J. Raymond Comstock Jr.
NASA Langley Research Center
Peter L. Derks
College of William and Mary
In an era of increasing automation, it is important to design displays and input devices that minimize human error. In this context, information concerning the human response to the detection of incongruous information is important. Such incongruous information can be operationalized as unexpected (perhaps erroneous) information on which a decision by the human or operation by an automated system is based. In the aviation environment, decision-making when faced with inadequate, incomplete, or incongruous information may occur in a failure scenario.
An additional challenge facing the human operator in automated environments is maintaining alertness or vigilance ( Comstock, Harris, & Pope, 1988). The vigilance issue is of particular concern as a factor that may interact with performance when faced with inadequate, incomplete, or incongruous information. From the literature on eye-scan behavior we know that the time spent looking at a particular display or indicator is a function of the type of information one is trying to discern from the display ( Harris, Glover, & Spady, 1986). For example, quick glances are all it takes for confirming that an indicator is in a normal position or range, whereas a continuous look of several seconds may be required for confirmation that a complex control input is having the desired effect. Important to consider is that while an extended look takes place, visual input from other sources may be missed. Much like an extended look, the interpretation of incongruous information may require extra time.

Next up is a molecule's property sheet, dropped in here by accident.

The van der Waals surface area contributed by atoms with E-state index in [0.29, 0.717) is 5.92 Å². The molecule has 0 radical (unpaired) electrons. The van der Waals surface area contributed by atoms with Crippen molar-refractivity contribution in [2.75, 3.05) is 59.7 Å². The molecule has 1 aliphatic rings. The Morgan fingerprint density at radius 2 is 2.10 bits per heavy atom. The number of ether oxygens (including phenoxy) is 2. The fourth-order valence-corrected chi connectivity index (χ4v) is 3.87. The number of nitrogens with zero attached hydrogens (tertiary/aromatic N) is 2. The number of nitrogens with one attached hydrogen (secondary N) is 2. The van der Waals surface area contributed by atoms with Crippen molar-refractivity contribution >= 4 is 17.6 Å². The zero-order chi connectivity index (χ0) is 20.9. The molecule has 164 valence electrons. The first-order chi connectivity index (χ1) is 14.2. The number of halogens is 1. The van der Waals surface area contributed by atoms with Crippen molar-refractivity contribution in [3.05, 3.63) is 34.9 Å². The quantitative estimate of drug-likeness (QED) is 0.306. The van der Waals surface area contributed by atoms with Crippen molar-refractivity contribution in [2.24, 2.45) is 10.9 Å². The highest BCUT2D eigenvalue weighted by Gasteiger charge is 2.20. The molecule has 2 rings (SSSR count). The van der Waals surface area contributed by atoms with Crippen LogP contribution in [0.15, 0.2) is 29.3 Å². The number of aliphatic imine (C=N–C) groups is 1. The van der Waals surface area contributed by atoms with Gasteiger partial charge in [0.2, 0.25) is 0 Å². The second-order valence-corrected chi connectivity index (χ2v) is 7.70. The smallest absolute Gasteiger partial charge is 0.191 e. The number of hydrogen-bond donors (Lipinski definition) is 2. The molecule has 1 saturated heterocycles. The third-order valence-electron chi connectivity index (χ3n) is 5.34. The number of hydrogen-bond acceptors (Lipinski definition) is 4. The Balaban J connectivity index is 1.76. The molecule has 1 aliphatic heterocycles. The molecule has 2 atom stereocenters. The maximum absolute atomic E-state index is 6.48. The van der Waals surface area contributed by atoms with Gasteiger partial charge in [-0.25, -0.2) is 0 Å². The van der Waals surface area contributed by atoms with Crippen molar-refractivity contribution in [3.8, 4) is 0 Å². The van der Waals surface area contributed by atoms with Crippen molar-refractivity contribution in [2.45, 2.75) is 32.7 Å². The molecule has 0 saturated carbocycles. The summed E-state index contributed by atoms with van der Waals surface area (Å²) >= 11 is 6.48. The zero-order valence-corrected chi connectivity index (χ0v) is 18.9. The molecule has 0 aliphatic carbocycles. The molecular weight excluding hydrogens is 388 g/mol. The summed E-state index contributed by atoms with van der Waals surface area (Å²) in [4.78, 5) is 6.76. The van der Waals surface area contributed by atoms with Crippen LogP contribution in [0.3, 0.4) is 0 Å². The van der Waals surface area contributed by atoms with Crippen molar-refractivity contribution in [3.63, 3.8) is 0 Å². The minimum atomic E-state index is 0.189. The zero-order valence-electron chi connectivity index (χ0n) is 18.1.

The present experiment was designed to explore the performance consequences of a decision making task when incongruous information was presented. For this experiment a display incongruity was created on a subset of trials of a clock reading laboratory task. Display incongruity was made possible through presentation of "impossible" times (e.g. 1:65 or 11:90). Subjects made "same" "different" decisions and keyboard responses to pairings of Analog-Analog (AA), Digital-Digital (DD), and Analog-Digital (AD), display combinations. For trials during which display incongruities were not presented, based on prior research ( Miller & Penningroth, 1997) comparing digital and analog clock displays, it would be expected that the Digital-Digital condition would result in the shortest response times and the Analog-Analog and Analog-Digital conditions would have longer response times. The performance consequence expected on trials with incongruous times would be very long response times.
Twenty university students participated in the experiment. The median age of the subjects was 21.5 years, and there were 10 male and 10 female subjects. All subjects reported normal or corrected to normal vision. Subjects were paid for their participation in the experiment.